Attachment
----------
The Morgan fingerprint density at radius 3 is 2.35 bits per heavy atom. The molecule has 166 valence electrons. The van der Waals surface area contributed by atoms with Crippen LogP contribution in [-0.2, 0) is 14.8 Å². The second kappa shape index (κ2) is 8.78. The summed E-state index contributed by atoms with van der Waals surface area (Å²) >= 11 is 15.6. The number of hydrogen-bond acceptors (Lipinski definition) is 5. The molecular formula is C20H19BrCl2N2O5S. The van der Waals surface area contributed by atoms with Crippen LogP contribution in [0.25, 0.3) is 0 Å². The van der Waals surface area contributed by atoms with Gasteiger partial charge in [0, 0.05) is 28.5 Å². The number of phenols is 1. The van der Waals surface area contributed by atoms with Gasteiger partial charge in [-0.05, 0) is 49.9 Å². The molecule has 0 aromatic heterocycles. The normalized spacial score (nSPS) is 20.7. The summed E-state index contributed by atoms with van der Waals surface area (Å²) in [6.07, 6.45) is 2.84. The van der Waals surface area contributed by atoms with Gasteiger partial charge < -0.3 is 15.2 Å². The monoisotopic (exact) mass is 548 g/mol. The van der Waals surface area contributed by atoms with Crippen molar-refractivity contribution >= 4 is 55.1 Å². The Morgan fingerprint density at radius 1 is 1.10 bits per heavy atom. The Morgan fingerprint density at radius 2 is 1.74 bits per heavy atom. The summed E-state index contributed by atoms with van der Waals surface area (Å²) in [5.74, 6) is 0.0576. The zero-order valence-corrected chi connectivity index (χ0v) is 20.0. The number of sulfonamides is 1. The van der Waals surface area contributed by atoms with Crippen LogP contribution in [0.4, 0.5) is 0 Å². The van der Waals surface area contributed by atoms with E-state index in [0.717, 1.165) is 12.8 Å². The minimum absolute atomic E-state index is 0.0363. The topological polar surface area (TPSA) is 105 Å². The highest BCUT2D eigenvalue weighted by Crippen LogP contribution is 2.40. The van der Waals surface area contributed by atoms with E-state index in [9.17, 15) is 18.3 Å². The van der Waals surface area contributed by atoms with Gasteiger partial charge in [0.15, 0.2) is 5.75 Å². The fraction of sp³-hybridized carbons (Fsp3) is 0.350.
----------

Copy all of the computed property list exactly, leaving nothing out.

The Morgan fingerprint density at radius 3 is 2.35 bits per heavy atom. The molecule has 166 valence electrons. The van der Waals surface area contributed by atoms with Crippen LogP contribution in [-0.2, 0) is 14.8 Å². The second kappa shape index (κ2) is 8.78. The summed E-state index contributed by atoms with van der Waals surface area (Å²) >= 11 is 15.6. The number of hydrogen-bond acceptors (Lipinski definition) is 5. The molecular formula is C20H19BrCl2N2O5S. The van der Waals surface area contributed by atoms with Crippen LogP contribution in [0.25, 0.3) is 0 Å². The van der Waals surface area contributed by atoms with Gasteiger partial charge in [0, 0.05) is 28.5 Å². The number of phenols is 1. The van der Waals surface area contributed by atoms with Gasteiger partial charge in [-0.05, 0) is 49.9 Å². The molecule has 0 aromatic heterocycles. The normalized spacial score (nSPS) is 20.7. The summed E-state index contributed by atoms with van der Waals surface area (Å²) in [6.07, 6.45) is 2.84. The van der Waals surface area contributed by atoms with Gasteiger partial charge < -0.3 is 15.2 Å². The monoisotopic (exact) mass is 548 g/mol. The van der Waals surface area contributed by atoms with Crippen molar-refractivity contribution >= 4 is 55.1 Å². The Morgan fingerprint density at radius 1 is 1.10 bits per heavy atom. The Morgan fingerprint density at radius 2 is 1.74 bits per heavy atom. The summed E-state index contributed by atoms with van der Waals surface area (Å²) in [5.74, 6) is 0.0576. The zero-order valence-corrected chi connectivity index (χ0v) is 20.0. The number of sulfonamides is 1. The van der Waals surface area contributed by atoms with Crippen LogP contribution in [0.4, 0.5) is 0 Å². The van der Waals surface area contributed by atoms with E-state index in [0.717, 1.165) is 12.8 Å². The minimum absolute atomic E-state index is 0.0363. The topological polar surface area (TPSA) is 105 Å². The highest BCUT2D eigenvalue weighted by Crippen LogP contribution is 2.40. The van der Waals surface area contributed by atoms with E-state index in [9.17, 15) is 18.3 Å². The van der Waals surface area contributed by atoms with Gasteiger partial charge in [0.15, 0.2) is 5.75 Å². The fraction of sp³-hybridized carbons (Fsp3) is 0.350.